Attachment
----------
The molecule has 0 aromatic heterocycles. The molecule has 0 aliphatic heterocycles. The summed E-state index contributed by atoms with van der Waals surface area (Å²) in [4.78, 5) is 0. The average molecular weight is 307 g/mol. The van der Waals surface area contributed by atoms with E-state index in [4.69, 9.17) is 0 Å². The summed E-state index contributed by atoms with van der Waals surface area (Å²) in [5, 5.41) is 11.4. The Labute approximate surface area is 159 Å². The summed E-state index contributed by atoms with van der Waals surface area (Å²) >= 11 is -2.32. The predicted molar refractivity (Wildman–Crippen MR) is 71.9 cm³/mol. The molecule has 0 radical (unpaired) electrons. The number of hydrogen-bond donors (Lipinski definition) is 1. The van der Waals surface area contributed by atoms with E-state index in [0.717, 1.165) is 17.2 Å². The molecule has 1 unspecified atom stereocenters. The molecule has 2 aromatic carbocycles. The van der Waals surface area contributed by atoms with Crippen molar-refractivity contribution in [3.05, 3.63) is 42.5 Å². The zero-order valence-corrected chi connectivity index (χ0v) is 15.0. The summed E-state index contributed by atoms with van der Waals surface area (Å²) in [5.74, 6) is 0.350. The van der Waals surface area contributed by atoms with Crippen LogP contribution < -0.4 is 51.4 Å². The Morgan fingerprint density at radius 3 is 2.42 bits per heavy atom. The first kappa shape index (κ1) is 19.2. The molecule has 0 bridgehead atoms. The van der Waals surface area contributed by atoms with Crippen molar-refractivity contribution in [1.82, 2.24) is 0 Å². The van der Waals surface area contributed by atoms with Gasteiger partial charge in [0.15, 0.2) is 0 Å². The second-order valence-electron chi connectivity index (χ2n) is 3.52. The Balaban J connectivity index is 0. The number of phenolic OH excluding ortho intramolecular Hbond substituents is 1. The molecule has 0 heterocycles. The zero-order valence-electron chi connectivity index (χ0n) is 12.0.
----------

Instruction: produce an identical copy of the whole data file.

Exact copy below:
The molecule has 0 aromatic heterocycles. The molecule has 0 aliphatic heterocycles. The summed E-state index contributed by atoms with van der Waals surface area (Å²) in [4.78, 5) is 0. The average molecular weight is 307 g/mol. The van der Waals surface area contributed by atoms with E-state index in [4.69, 9.17) is 0 Å². The summed E-state index contributed by atoms with van der Waals surface area (Å²) in [5, 5.41) is 11.4. The Labute approximate surface area is 159 Å². The summed E-state index contributed by atoms with van der Waals surface area (Å²) >= 11 is -2.32. The predicted molar refractivity (Wildman–Crippen MR) is 71.9 cm³/mol. The molecule has 0 radical (unpaired) electrons. The number of hydrogen-bond donors (Lipinski definition) is 1. The van der Waals surface area contributed by atoms with E-state index in [0.717, 1.165) is 17.2 Å². The molecule has 1 unspecified atom stereocenters. The molecule has 2 aromatic carbocycles. The van der Waals surface area contributed by atoms with Crippen molar-refractivity contribution in [3.05, 3.63) is 42.5 Å². The zero-order valence-corrected chi connectivity index (χ0v) is 15.0. The summed E-state index contributed by atoms with van der Waals surface area (Å²) in [5.74, 6) is 0.350. The van der Waals surface area contributed by atoms with Crippen LogP contribution < -0.4 is 51.4 Å². The Morgan fingerprint density at radius 3 is 2.42 bits per heavy atom. The first kappa shape index (κ1) is 19.2. The molecule has 0 bridgehead atoms. The van der Waals surface area contributed by atoms with Crippen molar-refractivity contribution in [1.82, 2.24) is 0 Å². The van der Waals surface area contributed by atoms with Gasteiger partial charge in [0.15, 0.2) is 0 Å². The second-order valence-electron chi connectivity index (χ2n) is 3.52. The Balaban J connectivity index is 0. The number of phenolic OH excluding ortho intramolecular Hbond substituents is 1. The molecule has 0 heterocycles. The zero-order valence-electron chi connectivity index (χ0n) is 12.0.